The Arty Semite

Faced With Demolition, Bedouin Seek Answers

By Anne Joseph

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Set in an unnamed village in the Negev desert, Ami Livne’s low budget directorial debut, “Sharqiya,” tells the story of a Bedouin family whose home is served a demolition order by Israeli authorities. The film won the 2012 Jerusalem Film Festival’s Haggiag Award for best feature film, screened this month at the U.K. Jewish Film Festival and will make its American premiere November 8 at Manhattan’s Other Israel Film Festival.

One of the most striking aspects of “Sharqiya” is its breathtaking cinematography. But though the wide-angle panoramic views of the Israeli desert linger after viewing, the film offers far more than just aesthetic pleasure. Through its thoughtful, sensitive portrayal of Bedouin life and conflict, it examines concepts of home and place.

Two brothers, Kamel (Ednan Abu Wadi) and Khaled (Ednan Abu Muhrab), one single, the other married, live in tin shacks on land that has been in their family for generations. The audience sees the simplicity of their lifestyle: food is cooked on open fires, their electricity is supplied from a generator and water is sold from a tank.

Kamel served in the Israeli army and now works as a security guard at the Be’er Sheva central bus station. He enjoys fixing old electrical items in his spare time. Kamel’s journey from the expansive and remote desert to the bustling station is representative of the two different worlds that he inhabits.

His older brother Khaled, on the other hand, has maintained a traditional role, choosing to work in the village. He refers to Kamel’s life with disdain, saying that he works for “them.” His wife, Nadia (Misa Abd el-Hadi), has aspirations to pursue her education, a wish that is met with resistance from Khaled but encouragement from Kamel. “She should have children not study,” Khaled tells Kamel.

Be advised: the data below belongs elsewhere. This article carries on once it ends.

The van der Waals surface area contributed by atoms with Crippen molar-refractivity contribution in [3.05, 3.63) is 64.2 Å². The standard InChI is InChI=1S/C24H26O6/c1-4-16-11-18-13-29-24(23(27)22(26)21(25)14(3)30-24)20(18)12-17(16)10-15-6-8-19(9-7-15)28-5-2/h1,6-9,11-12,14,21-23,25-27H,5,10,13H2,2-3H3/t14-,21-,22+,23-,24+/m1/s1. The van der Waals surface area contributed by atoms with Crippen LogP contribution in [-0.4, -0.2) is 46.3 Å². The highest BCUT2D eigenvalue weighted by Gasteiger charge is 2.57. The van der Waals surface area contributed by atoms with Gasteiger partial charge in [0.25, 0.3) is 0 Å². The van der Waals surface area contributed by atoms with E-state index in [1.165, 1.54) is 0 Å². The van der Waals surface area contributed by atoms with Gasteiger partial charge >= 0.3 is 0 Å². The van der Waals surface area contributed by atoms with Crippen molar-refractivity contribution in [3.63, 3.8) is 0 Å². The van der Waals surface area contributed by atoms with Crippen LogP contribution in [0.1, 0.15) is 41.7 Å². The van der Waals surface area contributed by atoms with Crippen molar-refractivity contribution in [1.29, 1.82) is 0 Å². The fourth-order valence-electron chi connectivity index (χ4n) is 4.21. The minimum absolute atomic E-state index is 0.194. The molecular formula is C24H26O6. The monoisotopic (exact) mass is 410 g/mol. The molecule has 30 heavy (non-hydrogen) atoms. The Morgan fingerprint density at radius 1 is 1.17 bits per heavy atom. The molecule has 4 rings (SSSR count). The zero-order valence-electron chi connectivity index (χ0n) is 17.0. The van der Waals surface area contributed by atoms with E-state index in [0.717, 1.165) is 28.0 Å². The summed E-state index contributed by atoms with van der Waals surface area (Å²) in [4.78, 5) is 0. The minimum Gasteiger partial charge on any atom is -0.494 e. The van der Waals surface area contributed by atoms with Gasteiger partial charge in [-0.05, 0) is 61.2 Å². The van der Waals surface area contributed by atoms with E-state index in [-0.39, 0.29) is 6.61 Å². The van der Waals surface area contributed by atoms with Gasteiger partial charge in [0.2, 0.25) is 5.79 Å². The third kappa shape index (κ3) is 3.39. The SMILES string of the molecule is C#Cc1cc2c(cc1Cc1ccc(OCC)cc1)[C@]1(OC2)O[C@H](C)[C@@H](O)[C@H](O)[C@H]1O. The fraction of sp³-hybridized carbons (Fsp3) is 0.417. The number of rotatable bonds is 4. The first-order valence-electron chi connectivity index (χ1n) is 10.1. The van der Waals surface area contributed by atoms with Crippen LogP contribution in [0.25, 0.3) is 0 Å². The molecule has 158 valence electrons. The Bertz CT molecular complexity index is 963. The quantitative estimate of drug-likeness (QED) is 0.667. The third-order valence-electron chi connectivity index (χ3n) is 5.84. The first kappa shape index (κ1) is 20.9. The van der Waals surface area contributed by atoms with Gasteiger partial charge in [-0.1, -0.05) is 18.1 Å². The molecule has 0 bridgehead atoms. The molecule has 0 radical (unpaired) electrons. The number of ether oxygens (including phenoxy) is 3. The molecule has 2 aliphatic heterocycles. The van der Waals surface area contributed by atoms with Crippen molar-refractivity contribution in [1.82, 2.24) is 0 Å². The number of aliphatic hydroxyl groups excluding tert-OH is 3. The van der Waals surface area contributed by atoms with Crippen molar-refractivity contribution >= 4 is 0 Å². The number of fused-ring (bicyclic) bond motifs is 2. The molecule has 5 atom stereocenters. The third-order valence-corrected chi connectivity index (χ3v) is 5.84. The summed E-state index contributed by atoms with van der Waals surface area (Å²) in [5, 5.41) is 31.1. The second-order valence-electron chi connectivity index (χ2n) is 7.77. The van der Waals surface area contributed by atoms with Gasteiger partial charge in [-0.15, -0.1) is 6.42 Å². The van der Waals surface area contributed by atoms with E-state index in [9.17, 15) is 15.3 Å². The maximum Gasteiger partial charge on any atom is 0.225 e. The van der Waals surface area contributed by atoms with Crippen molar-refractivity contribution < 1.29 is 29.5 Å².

Both brothers attempt to appeal the demolition order. When Kamel visits the Bedouin Authority office he is faced with a Kafkaesque situation. Told he cannot build without a permit, which they do not have, he explains it is his family’s land and asks, “Where can we build if not there?” He is then asked for title documents, which again he does not posses. Eventually he is offered compensation but his answer is poignant: “A Bedouin is nothing without his land!” As the time for eviction approaches, Kamel comes up with a plan that he hopes will bring media attention and an opportunity to raise awareness of their plight.

Filmed on location with a cast of non-professional actors, Livne’s documentary background is evident from the film’s sparing dialogue and sense of neo-realism. Accompanied by a haunting music score, “Sharqiya” provides a compassionate insight into a community on the margins of Israeli society.

When the day of demolition arrives, the family is given half an hour to pack up their homes. It is an utterly heart-wrenching scene. One is left asking questions, to which Livne, appropriately, provides no answers.

Watch the trailer for ‘Sharqiya’:


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